So, the problem with the phrase white privilege isn’t that it is wrong. The problem is that it sounds an awful lot like the statement “all whites are privileged.” That statement is wrong, and it produces enormous resentment among whites who struggle with unemployment, paying doctors’ bills and who can’t afford to send their children to college. It may be true that these folks are less likely to be pulled over on the highway, but this hardly means that they are living lives of privilege. This is sometimes referred to as the “Privilege Paradox.”
The Seattle Times’s “Under Our Skin” Project:
Discussions about race, inclusiveness and sensitivity clearly aren’t new. They can leave us feeling depleted and wondering whether anything has really changed. But we believe the personal reflections and stories from the people who participated in this project will inspire all of us to think and talk about these issues in a deeper way. For those who freeze up at the prospect of talking about race, we hope this project will help break the ice. For those who tend to take sides right away when the issue of race comes up, we hope Under Our Skin will challenge assumptions and build common ground.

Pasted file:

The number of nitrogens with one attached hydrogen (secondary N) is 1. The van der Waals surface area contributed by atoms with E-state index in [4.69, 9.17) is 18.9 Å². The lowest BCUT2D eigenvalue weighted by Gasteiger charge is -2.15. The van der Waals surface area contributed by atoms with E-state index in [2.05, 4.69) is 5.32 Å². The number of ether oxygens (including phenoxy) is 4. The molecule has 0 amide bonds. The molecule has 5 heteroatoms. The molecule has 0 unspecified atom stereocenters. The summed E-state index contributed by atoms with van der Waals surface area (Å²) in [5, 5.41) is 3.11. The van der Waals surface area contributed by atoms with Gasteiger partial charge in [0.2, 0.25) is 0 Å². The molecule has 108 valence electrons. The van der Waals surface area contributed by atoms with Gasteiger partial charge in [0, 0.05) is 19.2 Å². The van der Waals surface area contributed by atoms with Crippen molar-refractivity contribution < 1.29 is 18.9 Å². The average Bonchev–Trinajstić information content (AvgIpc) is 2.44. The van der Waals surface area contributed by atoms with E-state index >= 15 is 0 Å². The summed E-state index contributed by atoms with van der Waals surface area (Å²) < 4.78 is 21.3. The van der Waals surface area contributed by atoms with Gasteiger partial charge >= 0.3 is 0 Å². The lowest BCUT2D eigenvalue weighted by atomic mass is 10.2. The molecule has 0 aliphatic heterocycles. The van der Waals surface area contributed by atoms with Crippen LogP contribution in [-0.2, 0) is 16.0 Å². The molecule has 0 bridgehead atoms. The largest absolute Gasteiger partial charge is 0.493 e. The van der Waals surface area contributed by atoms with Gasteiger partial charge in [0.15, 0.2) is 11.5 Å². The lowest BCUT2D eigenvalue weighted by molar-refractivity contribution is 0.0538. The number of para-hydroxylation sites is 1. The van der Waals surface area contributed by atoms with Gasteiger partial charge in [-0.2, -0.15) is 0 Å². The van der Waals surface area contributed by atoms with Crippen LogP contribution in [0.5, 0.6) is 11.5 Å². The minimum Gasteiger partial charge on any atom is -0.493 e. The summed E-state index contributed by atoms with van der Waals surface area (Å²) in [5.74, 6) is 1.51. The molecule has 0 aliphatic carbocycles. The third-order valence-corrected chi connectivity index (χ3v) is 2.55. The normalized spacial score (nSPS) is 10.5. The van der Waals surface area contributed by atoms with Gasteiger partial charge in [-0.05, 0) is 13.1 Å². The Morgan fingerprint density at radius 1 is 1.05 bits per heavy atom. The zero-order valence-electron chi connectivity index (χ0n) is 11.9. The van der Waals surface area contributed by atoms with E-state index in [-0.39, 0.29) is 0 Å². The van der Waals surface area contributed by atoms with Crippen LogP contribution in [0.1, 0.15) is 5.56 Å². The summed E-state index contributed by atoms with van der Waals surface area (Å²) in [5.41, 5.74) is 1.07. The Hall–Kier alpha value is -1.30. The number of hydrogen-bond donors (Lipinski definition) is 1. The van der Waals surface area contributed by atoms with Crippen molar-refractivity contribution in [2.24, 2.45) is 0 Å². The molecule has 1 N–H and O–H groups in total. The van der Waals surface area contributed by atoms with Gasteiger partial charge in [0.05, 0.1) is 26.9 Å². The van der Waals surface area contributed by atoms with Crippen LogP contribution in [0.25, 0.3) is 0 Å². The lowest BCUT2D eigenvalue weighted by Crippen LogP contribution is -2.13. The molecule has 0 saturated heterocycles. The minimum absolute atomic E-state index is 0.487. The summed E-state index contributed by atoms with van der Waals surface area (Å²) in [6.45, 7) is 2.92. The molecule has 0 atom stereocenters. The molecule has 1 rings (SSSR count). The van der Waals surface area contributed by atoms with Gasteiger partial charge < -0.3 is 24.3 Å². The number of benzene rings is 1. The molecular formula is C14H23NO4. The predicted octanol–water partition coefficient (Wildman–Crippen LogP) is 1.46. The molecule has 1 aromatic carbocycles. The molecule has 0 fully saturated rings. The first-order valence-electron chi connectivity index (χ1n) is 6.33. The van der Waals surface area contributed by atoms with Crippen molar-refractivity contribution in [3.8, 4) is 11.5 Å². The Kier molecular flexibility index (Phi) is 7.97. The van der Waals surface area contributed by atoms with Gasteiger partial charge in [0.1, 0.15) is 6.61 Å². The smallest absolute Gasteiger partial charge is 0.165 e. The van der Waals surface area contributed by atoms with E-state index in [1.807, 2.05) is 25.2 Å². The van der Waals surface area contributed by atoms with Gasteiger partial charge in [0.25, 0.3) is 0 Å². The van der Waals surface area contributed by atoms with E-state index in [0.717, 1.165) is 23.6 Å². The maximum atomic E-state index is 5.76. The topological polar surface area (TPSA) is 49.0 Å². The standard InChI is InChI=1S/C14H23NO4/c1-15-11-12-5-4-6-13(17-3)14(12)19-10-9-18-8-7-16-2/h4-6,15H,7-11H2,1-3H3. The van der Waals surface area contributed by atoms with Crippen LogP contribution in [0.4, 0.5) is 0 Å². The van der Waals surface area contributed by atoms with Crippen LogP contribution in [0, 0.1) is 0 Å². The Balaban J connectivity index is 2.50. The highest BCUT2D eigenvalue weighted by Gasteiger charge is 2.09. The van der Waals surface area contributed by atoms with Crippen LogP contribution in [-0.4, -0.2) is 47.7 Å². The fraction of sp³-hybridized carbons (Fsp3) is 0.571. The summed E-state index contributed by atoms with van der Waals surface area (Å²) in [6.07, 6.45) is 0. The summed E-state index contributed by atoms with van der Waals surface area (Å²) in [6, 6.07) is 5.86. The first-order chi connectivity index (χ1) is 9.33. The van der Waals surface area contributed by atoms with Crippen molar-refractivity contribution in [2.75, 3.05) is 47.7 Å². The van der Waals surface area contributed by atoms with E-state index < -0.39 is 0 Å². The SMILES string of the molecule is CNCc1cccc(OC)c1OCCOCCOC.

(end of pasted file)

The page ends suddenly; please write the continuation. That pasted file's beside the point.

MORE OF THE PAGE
Comments about the White Privilege video:
This video frustrated me because: I feel like blaming everything on white privilege creates the very divide we are trying to get rid of.
– Summer, 17
It saddens and angers me that white privilege is something that exists, and I am disgusted that people who don't have white skin have to face problems or be put in different situations than people with white skin. Skin color does not define anyone, and I hate that this is a problem.
– Carlie, 16
This video angered me because: White privilege does not exist... Privilege exists, and any race can have it. The use of this term is offensive and racist towards people who identify as white. The insinuation is that because you are white that you have privilege, which simply is not true. If anything, privilege should be associated to people with money. Assigning privilege to a specific race is completely dishonest. Also, marginalizing the struggles of people who are not ethnically diverse is pretty arrogant.
– Shawn, 41
I am so tired of everyone placing blame on others for their discomfort, whether financial, educational, employment or even basic existence. Take responsibility for your life, problems, unique situations, appearance, etc. No one needs to conform to societal norms, they choose to because it makes them feel comfortable. If you don't like what life has given you, change your life. Try harder, become smarter, whatever it takes. But stop griping about how life hasn't been fair.